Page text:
injected in such 'hostility, it is idle to suggest that such activities cannot
fall within the mischief designed to be Prevented by the Act. In our country
patriotism is not communal or religious and the Constitution 282 guarantees
equal freedom to all religious faiths without recognising the superior status
of any particular religion.
There is absolutely no discrimination on the
basis of religion and indeed in this Republic every citizen irrespective of his
religious faith can aspire to the highest office, if otherwise qualified. Here
people professing numerous different religious faiths and ideologies live in
perfect harmony with equal rights guaranteed by the Constitution. Articles 25
to 28 and Art.
30 in Part III accord to the Right to Freedom
of Religion and the Right of Minorities to Establish and Administer Educational
Institutions, the status of fundamental rights which can be enforced in the
highest courts in this country by appropriate means. Whenever, therefore, an
attempt is made to disturb the peaceful, tolerant and harmonious life of the
society by appealing to or inciting and inflaming religious passions and
prejudices and by fanning morbid fanaticism it must necessarily tend to disturb
the even tempo of the life of the society as a whole thereby prejudicially
threatening the maintenance of public order.
When such a climate in communal disharmony is
engendered for stimulating anti-Indian and pro-Pakistan feelings during the
period of extreme tension between the two countries then it must also tend to
seriously prejudice the maintenance of security of the State. Our attention has
been drawn to the pamphlet Annexure A to the writ petition for the purpose of
fortifying the argument that the agitation with respect to the Muslim
University at Aligarh in which ,the petitioner had undeniably taken part was a
non-violent movement. We do not thinkit is possible on the basis of this
document to decline to accept the opinion of the District Magistrate who had
sufficient material about the activities of the petitioner and of the
organisations to which he himself professes to belong. This pamphlet which
merely announced a meeting to be held on May 22, 1972 is, therefore, of little
The contention that the petitioner is a
Muslim theologist highly qualified in Muslim theology, assuming it to be true,
is also unhelpful to the petitioner as the impugned order is made on the basis
of his activities which are considered clearly prejudicial to ,the maintenance
of public order and security of State. His learning as a theologist is wholly
immaterial. It neither places him above the law nor does it displace or detract
from the opinion of the District Magistrate with respect to his activities and
On the contrary it has to be borne in mind
that when a person professing to be learned in religious theology encourages
defiance of law in the name of religion then ignorant and credulous people are
more likely to be misled and swayed by religious passions and sentiments. Such
activities naturally have greater potentiality for prejudicially threatening
the maintenance of public order.
283 According to the writ petition the
petitioner is an active member of the Muslim Majlis and also a member of the
Youth Majlis. He was arrested while defying the order promulgated under s. 144,
Cr. P.C. This had been preceded by the various Prejudicial activities in the
month of May, 1972 as stated in the grounds of detention and was followed two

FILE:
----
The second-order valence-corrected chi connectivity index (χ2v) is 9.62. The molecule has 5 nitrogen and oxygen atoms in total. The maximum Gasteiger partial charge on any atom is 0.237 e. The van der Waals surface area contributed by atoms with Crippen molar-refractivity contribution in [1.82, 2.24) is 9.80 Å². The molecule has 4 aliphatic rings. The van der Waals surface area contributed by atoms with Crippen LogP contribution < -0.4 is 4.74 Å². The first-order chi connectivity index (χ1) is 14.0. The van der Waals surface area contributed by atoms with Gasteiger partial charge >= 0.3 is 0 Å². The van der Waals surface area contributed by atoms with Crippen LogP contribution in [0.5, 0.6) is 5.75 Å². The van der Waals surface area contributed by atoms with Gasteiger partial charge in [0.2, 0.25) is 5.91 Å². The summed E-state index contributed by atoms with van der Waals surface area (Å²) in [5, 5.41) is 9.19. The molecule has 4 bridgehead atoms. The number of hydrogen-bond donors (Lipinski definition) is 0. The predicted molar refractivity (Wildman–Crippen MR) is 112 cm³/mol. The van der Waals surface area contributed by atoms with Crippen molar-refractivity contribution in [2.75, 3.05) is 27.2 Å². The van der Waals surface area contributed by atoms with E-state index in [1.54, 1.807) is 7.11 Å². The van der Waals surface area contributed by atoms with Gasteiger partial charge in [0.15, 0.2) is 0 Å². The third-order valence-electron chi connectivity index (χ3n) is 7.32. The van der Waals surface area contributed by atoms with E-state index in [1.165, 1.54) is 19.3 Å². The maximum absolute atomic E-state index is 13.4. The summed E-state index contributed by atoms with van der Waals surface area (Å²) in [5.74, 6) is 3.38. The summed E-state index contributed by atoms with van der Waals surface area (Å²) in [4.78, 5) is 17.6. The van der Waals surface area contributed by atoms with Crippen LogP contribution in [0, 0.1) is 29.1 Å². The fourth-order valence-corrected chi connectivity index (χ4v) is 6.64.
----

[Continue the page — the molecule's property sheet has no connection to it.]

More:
days later by communal clashes. This agitation was carried an in connection
with a bill relating to the Aligarh Muslim University ignoring that the legal
position in respect of this University had been authoritatively settled by this
Court as far back as October, 1967 in S. Azeez Basha v.Union of India(';).
These activities clearly bring the petitioner's case within s. 3 of the Act,
being calculated to incite communal violence.
It has then been contended that some of the
grounds of detention conveyed to the petitioner are vague and, therefore, the
order of detention is liable to be struck down as invalid. Reference has in
this connection been made to the last two lines of ground no. 1 relating to the
collection of Rs. 700/ for Youth Majlis and to grounds nos.
2 and 3. The argument is wholly misconceived.
If ,the last two lines are read, as they should be, along with the remaining
contents of ground no. 1 it cannot be said that the petitioner was unable to
tender his explanation with respect to the allegation contained therein. Quite
clearly, the exact point of time and the people from whom small amounts were
collected could not possibly be stated with precision. Grounds nos. 2 and 3, as
is clear, contain precise details in the various clauses enumerated therein..
According to ground no. 2 the petitioner has
extraterritorial loyalties and, therefore, he is a threat to security of India
and this conclusion is arrived at on the basis of the instances stated in cls.
(a) to (d) which are precise and definite. Similarly, ground no. 3 says that
the petitioner has been exciting communal feelings among the Muslims in India
and contributing to communal disturbances in Aligarh city and this conclusion
is based on instances stated in cls. (a) to (d) which are precise and definite.
lie instances. under both these grounds are
relevant and germane. to the object which is sought to be achieved by s. 3 of
the Act for the purpose of detaining persons who are likely to act in a manner
prejudicial to the security of the State or maintenance of public order. The
(1) 1 S.C.R. 833.
3-L796Sup.C.I/73 284 decisions, relied upon
on behalf of the petitioner reported in Dwarka Dass Bhatia v. The State of
Jammu and Kashmir(1) and Pushkar Mukherjee & Ors. v. The State of West
Bengal (2) are. on the facts and circumstance of this, case of no assistance to
This writ petition accordingly fails and is
S.B.W. Petition dismissed.
(1)  S.C.R. 948. (2)  2 S.C.R.